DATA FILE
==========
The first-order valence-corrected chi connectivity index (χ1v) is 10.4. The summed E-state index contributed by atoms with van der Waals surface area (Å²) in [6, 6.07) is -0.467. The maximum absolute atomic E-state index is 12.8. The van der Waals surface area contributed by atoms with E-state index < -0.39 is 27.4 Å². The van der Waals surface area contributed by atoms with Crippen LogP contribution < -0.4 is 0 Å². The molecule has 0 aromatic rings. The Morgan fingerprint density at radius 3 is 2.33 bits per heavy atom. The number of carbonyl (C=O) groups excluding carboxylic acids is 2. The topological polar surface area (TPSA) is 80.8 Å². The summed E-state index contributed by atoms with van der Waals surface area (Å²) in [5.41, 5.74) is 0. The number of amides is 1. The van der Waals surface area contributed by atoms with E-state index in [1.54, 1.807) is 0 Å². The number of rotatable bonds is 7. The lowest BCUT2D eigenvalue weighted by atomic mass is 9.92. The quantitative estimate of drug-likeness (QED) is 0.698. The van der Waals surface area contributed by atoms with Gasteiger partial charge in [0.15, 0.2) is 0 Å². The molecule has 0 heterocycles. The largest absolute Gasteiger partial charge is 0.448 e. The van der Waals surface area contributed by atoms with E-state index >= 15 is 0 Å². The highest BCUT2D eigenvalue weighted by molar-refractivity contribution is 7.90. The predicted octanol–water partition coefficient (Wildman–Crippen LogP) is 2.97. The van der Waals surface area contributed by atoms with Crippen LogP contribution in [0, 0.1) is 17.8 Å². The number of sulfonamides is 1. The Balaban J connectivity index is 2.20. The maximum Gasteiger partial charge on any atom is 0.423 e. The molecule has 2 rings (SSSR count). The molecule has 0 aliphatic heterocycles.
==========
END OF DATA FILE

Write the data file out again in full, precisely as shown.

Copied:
The first-order valence-corrected chi connectivity index (χ1v) is 10.4. The summed E-state index contributed by atoms with van der Waals surface area (Å²) in [6, 6.07) is -0.467. The maximum absolute atomic E-state index is 12.8. The van der Waals surface area contributed by atoms with E-state index < -0.39 is 27.4 Å². The van der Waals surface area contributed by atoms with Crippen LogP contribution < -0.4 is 0 Å². The molecule has 0 aromatic rings. The Morgan fingerprint density at radius 3 is 2.33 bits per heavy atom. The number of carbonyl (C=O) groups excluding carboxylic acids is 2. The topological polar surface area (TPSA) is 80.8 Å². The summed E-state index contributed by atoms with van der Waals surface area (Å²) in [5.41, 5.74) is 0. The number of amides is 1. The van der Waals surface area contributed by atoms with E-state index in [1.54, 1.807) is 0 Å². The number of rotatable bonds is 7. The lowest BCUT2D eigenvalue weighted by atomic mass is 9.92. The quantitative estimate of drug-likeness (QED) is 0.698. The van der Waals surface area contributed by atoms with Gasteiger partial charge in [0.15, 0.2) is 0 Å². The molecule has 0 heterocycles. The largest absolute Gasteiger partial charge is 0.448 e. The van der Waals surface area contributed by atoms with E-state index >= 15 is 0 Å². The highest BCUT2D eigenvalue weighted by molar-refractivity contribution is 7.90. The predicted octanol–water partition coefficient (Wildman–Crippen LogP) is 2.97. The van der Waals surface area contributed by atoms with Crippen LogP contribution in [0, 0.1) is 17.8 Å². The number of sulfonamides is 1. The Balaban J connectivity index is 2.20. The maximum Gasteiger partial charge on any atom is 0.423 e. The molecule has 2 rings (SSSR count). The molecule has 0 aliphatic heterocycles.